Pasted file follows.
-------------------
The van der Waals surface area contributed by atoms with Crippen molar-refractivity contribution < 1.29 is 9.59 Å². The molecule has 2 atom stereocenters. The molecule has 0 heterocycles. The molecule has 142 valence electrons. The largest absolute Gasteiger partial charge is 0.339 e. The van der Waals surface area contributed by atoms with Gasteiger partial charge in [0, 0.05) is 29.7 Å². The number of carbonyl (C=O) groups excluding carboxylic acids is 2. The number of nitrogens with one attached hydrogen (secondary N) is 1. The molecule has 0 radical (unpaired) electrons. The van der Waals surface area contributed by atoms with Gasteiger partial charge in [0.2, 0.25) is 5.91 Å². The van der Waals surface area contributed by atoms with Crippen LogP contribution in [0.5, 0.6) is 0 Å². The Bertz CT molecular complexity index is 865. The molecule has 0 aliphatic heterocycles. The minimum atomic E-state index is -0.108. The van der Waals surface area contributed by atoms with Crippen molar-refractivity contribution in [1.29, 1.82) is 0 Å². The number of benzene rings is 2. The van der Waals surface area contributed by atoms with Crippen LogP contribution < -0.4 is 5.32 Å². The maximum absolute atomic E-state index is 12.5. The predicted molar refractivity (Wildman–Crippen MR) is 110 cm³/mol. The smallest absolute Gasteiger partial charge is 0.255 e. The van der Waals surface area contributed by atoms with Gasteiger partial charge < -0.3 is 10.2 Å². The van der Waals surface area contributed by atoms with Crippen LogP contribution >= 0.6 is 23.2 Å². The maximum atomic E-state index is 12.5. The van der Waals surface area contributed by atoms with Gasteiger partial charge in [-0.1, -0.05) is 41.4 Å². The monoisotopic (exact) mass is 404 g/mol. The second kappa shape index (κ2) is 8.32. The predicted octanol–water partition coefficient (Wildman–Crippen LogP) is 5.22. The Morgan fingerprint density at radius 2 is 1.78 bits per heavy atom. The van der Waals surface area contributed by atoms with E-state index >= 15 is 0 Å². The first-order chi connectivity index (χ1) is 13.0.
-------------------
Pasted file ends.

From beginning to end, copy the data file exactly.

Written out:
The van der Waals surface area contributed by atoms with Crippen molar-refractivity contribution < 1.29 is 9.59 Å². The molecule has 2 atom stereocenters. The molecule has 0 heterocycles. The molecule has 142 valence electrons. The largest absolute Gasteiger partial charge is 0.339 e. The van der Waals surface area contributed by atoms with Gasteiger partial charge in [0, 0.05) is 29.7 Å². The number of carbonyl (C=O) groups excluding carboxylic acids is 2. The number of nitrogens with one attached hydrogen (secondary N) is 1. The molecule has 0 radical (unpaired) electrons. The van der Waals surface area contributed by atoms with Gasteiger partial charge in [0.2, 0.25) is 5.91 Å². The van der Waals surface area contributed by atoms with Crippen LogP contribution in [0.5, 0.6) is 0 Å². The Bertz CT molecular complexity index is 865. The molecule has 0 aliphatic heterocycles. The minimum atomic E-state index is -0.108. The van der Waals surface area contributed by atoms with Crippen molar-refractivity contribution in [1.29, 1.82) is 0 Å². The number of benzene rings is 2. The van der Waals surface area contributed by atoms with Crippen LogP contribution < -0.4 is 5.32 Å². The maximum absolute atomic E-state index is 12.5. The predicted molar refractivity (Wildman–Crippen MR) is 110 cm³/mol. The smallest absolute Gasteiger partial charge is 0.255 e. The van der Waals surface area contributed by atoms with Gasteiger partial charge < -0.3 is 10.2 Å². The van der Waals surface area contributed by atoms with Crippen LogP contribution >= 0.6 is 23.2 Å². The maximum atomic E-state index is 12.5. The van der Waals surface area contributed by atoms with Gasteiger partial charge in [-0.1, -0.05) is 41.4 Å². The monoisotopic (exact) mass is 404 g/mol. The second kappa shape index (κ2) is 8.32. The predicted octanol–water partition coefficient (Wildman–Crippen LogP) is 5.22. The Morgan fingerprint density at radius 2 is 1.78 bits per heavy atom. The van der Waals surface area contributed by atoms with E-state index >= 15 is 0 Å². The first-order chi connectivity index (χ1) is 13.0.